Thanks to the “Watch” feature on the BBC’s website, I’ve been catching some of the Australian Open tennis, which concludes this weekend. So far, it’s been an unusually engrossing tournament, because in both the men’s and women’s events, there have been strong signs that the current order is in the process of toppling. Over the last few years, both the men’s and the women’s games have been characterised by the dominance of an individual: in the men’s, Roger Federer, and in the women’s, Justine Henin. Federer’s dominance has been more total than Henin’s, of course, but people tend to forget just how much of a grip Henin has had on the women’s game: in the second half of last year, for example, she didn’t lose a single match. Below Federer and Henin have been a small group of other players—Nadal and Djokovic, Sharapova and the Williams sisters—who have looked capable of challenging their dominance, but only occasionally.
With this tournament, though, things are suddenly looking very different. Henin has already gone out—she was beaten in the quarter-finals by Sharapova. This is not all that remarkable in itself, but the manner of the defeat was—because Henin was absolutely thrashed, losing the second set to love (something that hasn’t happened to her for several years). The men’s event is shaping up even more interestingly. Federer is still in it (he plays Djokovic tomorrow in the semis) but he has looked far, far more vulnerable than he has looked in a grand slam event for years. He very nearly lost to the world’s no 49 Janko Tipsarevic in the third round, winning 10-8 in the fifth: this is something that doesn’t happen to Federer in the early rounds of grand slams. And in other games he has looked well below his best.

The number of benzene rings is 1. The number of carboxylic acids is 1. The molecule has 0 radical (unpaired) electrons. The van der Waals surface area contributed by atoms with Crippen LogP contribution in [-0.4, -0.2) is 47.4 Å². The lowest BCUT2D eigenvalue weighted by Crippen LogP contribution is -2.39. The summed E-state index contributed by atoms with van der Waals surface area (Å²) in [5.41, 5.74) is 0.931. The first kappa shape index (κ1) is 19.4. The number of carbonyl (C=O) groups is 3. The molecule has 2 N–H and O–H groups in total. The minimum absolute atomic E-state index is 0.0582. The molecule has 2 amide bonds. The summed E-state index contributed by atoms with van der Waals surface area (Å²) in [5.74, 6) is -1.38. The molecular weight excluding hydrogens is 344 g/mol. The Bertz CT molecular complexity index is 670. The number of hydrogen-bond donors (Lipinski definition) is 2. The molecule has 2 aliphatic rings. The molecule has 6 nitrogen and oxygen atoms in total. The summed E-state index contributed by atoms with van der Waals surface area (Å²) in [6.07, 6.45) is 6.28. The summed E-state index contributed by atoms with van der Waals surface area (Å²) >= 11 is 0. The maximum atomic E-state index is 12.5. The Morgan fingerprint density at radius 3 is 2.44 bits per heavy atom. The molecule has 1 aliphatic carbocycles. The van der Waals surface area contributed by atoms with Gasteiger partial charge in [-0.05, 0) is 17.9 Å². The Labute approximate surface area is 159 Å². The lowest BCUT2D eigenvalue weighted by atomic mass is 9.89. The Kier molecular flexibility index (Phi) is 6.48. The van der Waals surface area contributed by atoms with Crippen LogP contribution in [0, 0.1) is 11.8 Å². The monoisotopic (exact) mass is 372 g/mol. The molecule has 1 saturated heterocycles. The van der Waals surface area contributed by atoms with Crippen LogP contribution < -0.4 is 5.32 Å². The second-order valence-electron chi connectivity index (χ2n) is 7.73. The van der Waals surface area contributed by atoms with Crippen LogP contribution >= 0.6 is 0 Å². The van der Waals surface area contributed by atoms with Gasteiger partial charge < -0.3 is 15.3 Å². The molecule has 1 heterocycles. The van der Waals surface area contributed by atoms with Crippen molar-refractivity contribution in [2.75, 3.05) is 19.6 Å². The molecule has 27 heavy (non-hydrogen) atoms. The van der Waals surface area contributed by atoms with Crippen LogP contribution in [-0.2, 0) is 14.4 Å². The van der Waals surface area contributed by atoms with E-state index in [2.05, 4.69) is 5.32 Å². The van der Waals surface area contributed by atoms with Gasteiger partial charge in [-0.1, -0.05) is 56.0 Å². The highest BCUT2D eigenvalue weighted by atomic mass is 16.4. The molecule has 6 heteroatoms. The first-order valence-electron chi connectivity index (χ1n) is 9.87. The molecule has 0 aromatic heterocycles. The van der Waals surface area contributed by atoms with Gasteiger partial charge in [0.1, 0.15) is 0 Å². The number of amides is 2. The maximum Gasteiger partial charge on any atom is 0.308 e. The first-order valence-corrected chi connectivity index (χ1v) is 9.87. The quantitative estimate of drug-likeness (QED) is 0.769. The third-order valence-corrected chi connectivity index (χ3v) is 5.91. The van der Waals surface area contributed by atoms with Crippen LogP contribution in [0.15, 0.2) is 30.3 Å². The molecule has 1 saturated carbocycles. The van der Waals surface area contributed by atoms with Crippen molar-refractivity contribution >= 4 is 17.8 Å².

But the biggest story of all is the emergence of an entirely new star—Jo-Wilfried Tsonga of France. Tsonga, you may remember, beat Andy Murray in the first round. Since then, he has progressed remorselessly, and just this morning beat Rafael Nadal, the number two seed, in straight sets in the first semi-final. I caught some of it, and it was quite simply one of the most extraordinary performances I’ve ever seen. Rafael wasn’t playing badly, but Tsonga overpowered him, serving ace after ace, swatting winners from the back of the court, getting back some extraordinary reactive volleys, and generally…